CNC Data Flow
The CNC’s block-transfer time is a common limitation in data flow. Because of design constraints, many CNCs can only handle a limited amount of data at a time. For the previous example of 15,000 blocks per minute, a CNC would have to execute 250 blocks per second, or have a block-transfer time of less than 4 milliseconds. While this capability is becoming more common, not all modern CNCs can handle that rate of data flow. Most CNCs more than a couple of years old are simply not capable of dealing with 250 program blocks in 1 second.

Worse yet, the specification for block-transfer time can be quite confusing and misleading. Some of the fastest CNCs in the market today are touting capabilities of 1000 blocks per second, or a block-transfer time of 1 millisecond. This specification is based on short incremental moves on a single axis, not complex 3-D moves. Using such a specification is meaningless and deceptive, for no one would really want to make a straight line on one axis by a series of short moves. Rather, all the short moves would be combined into one long, continuous move.

Faster block-transfer times are available on a few CNCs today, and in some cases, these newer controls will cover simultaneous multiaxis moves. As faster CNCs become the norm, faster block-transfer times will help more CNCs allow fluid machining of complex geometries made up of dense 3-D data.

The results may appear the same regardless of the problem—either data starvation from the DNC or slow block-transfer-time performance from the CNC. If the machine is suffering from poor performance running long, dense programs, the operator can easily determine if the CNC’s block-transfer time is the bottleneck simply by loading a short but dense series of moves into the CNC’s memory. If the CNC runs acceptably from its own memory, the problem is the DNC. If the CNC won’t run satisfactorily from its own memory, better DNC performance simply won’t help.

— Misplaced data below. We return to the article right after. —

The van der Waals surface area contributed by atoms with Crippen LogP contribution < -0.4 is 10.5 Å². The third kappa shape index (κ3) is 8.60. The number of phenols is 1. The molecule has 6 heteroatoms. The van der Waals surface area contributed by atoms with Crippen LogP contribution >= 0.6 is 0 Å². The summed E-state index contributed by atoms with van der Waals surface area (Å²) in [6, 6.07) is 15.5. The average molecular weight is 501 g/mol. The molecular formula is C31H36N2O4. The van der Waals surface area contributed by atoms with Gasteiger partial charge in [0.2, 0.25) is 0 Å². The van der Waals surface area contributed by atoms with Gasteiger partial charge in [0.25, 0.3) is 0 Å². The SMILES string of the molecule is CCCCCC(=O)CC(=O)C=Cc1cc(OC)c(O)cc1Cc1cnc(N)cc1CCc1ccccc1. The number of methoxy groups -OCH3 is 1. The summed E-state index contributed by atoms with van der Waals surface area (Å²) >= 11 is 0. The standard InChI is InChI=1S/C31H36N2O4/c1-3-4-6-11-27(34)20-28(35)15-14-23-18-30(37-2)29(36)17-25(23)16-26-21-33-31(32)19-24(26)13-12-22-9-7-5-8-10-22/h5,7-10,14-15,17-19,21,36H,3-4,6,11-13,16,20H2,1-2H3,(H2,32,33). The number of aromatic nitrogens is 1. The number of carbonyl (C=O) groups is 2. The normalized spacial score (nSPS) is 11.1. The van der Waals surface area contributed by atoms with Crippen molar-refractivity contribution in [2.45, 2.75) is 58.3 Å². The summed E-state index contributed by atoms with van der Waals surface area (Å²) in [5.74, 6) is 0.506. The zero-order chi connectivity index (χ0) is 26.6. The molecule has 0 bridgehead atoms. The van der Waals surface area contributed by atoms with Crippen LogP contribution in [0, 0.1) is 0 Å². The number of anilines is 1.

CNC precision is another key to successful high-speed milling. Going fast in a fluid motion may give better cutter performance, but that benefit will be voided if the tool path isn’t executed accurately.

CNC Accuracy
Many fast CNCs on the market today can’t effectively perform high-speed milling because they lack the intelligence to “look ahead” at the tool path and anticipate its directional changes. They also may not check positioning integrity as often as required to accurately perform at the desired speeds. This can result in gouges, overshoots, and general inconsistencies with the program data.

Look-ahead is a fairly new feature found in only a few CNCs. Look-ahead has evolved from a need to prevent gouges while milling from point to point in rapid succession. When NC and CNC were first developed, data was executed one block at a time. Typical uses were drilling, tapping, and linear milling. Circular milling evolved over time. The big advantage to NC and CNC was that all moves were planned in advance and could happen much faster than a manual operator could execute the individual moves on the shop floor.

With the success of CAD/CAM, CNC has been used with increasing success to develop 3-D surface contours. In these applications, the cutter must flow through the points without dwelling as tools on older NC and CNC machines did. Most CNC milling machines take from 0.100" to 0.200" to stop from a move at 100 ipm. If a CNC machine is instructed to flow through data at high feed rates, yet point departures are short, gouges can result at points of abrupt changes in the contour.


  Figure 2: A part with points sorted by chordal deviation (A) , and a close-up of the same part showing dangerous curves for overshoot without look-ahead (B).


Courtesy of Creative Technology Corp.